U.S. Afghan withdrawal sparks crisis of confidence in U.S. credibility

Nothing left to lose

September 15, 2021 - 20:56

TEHRAN – The U.S. chaotic and disorderly withdrawal from Afghanistan has created seismic effects mostly felt by the Saudis along with other U.S. allies in the region who are now deeply concerned about being abandoned by their unreliable American friends. 

Former U.S. President Donald Trump, who had initiated the process of U.S. withdrawal from Afghanistan, took a jab at President Joe Biden on Friday. After inveighing against the way Biden handled the Afghan withdrawal, Trump warned of the U.S. ceasing to exist in the next few years. 

In an interview with Newsmax, Trump said, “Our country has gone really downhill in the last eight months like nobody’s ever seen before.”

Trump went so far as to say that the U.S. existence would be at risk if Biden remained president. 

“And you go to these elections coming up in ’22 and ’24 — we’re not going to have a country left,” Trump said. “The election was rigged, and we’re not going to have a country left in three years, I’ll tell you that.”

This may seem a little bit exaggerated for the Americans, but not for the U.S. allies in the region who seem to think that the American era is over. 

The U.S. withdrawal from Afghanistan has sent these allies scrambling to find new security guarantors after concluding that America is no longer a reliable security partner. 

A senior Persian Gulf Arab official voiced these concerns in remarks to Reuters on Monday that were widely circulated by Saudi and Emirati media, reflecting a sense of unease among Arab monarchies of the geopolitically important region. 

“Afghanistan is an earthquake, a shattering, shattering earthquake and this is going to stay with us for a very, very long time,” the Arab official said on condition of anonymity due to the sensitivity of the diplomacy.

“Can we really depend on an American security umbrella for the next 20 years? I think this is very problematic right now – really very problematic,” he added.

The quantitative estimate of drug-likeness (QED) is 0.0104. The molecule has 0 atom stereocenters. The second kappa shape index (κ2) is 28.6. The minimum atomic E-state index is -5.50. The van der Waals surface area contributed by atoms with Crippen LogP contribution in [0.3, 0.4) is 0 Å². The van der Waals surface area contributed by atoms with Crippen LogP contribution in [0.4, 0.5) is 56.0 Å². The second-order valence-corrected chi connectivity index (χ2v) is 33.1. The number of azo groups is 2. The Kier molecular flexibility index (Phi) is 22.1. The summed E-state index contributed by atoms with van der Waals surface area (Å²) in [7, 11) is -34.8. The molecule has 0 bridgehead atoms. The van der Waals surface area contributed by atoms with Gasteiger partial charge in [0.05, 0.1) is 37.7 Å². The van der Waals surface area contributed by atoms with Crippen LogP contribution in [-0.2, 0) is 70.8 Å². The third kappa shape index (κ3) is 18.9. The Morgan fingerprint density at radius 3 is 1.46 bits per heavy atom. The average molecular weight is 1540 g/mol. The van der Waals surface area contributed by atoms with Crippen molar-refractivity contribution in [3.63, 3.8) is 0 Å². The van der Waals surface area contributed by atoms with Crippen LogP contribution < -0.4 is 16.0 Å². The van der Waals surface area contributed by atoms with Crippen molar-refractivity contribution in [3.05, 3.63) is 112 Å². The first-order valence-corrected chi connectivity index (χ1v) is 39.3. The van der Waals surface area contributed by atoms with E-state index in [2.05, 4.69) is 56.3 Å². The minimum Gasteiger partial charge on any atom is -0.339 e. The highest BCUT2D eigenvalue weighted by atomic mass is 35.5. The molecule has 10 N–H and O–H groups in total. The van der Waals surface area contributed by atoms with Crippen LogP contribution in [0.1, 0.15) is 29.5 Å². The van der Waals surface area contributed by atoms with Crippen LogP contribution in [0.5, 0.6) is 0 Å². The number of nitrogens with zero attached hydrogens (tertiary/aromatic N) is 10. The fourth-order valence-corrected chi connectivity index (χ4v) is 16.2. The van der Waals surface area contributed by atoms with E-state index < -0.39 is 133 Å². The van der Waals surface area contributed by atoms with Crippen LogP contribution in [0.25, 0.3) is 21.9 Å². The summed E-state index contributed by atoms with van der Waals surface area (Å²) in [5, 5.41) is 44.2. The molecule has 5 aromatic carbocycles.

Persian Gulf Arab allies of the United States find the way that U.S. foreign policy appears to oscillate with “180-degree shifts” problematic and fears that militants will gain a foothold in Afghanistan, the official said.

The statements come days after the cancellation of the visit of U.S. Defense Secretary Lloyd Austin to Riyadh, which confirms the tense relations between the United States and Saudi Arabia, according to Al-Arab, a London-based newspaper close to the United Arab Emirates. 

The newspaper also suggested that the official was a Saudi. 

The presumed Saudi official’s statements came after Riyadh asked Washington to keep an advanced missile defense system in Saudi Arabia. Former Saudi intelligence chief Prince Turki al-Faisal called on Washington not to withdraw the THAAD missile defense system, which is capable of detecting, tracking and shooting down ballistic missiles.

This call was another Saudi confirmation that the U.S. has withdrawn some of its air defense systems from the oil-rich kingdom.

The Associated Press, analyzing satellites photos, reported that the U.S. has removed its most advanced missile defense system and Patriot batteries from Saudi Arabia in recent weeks.

The redeployment of the defenses from Prince Sultan Air Base outside of Riyadh came as America’s Persian Gulf Arab allies nervously watched the chaotic withdrawal of U.S. troops from Afghanistan, including their last-minute evacuations from Kabul’s besieged international airport, the Associated Press said, adding that Persian Gulf Arab nations worry about the U.S.’s future plans as its military perceives a growing threat in Asia that requires those missile defenses.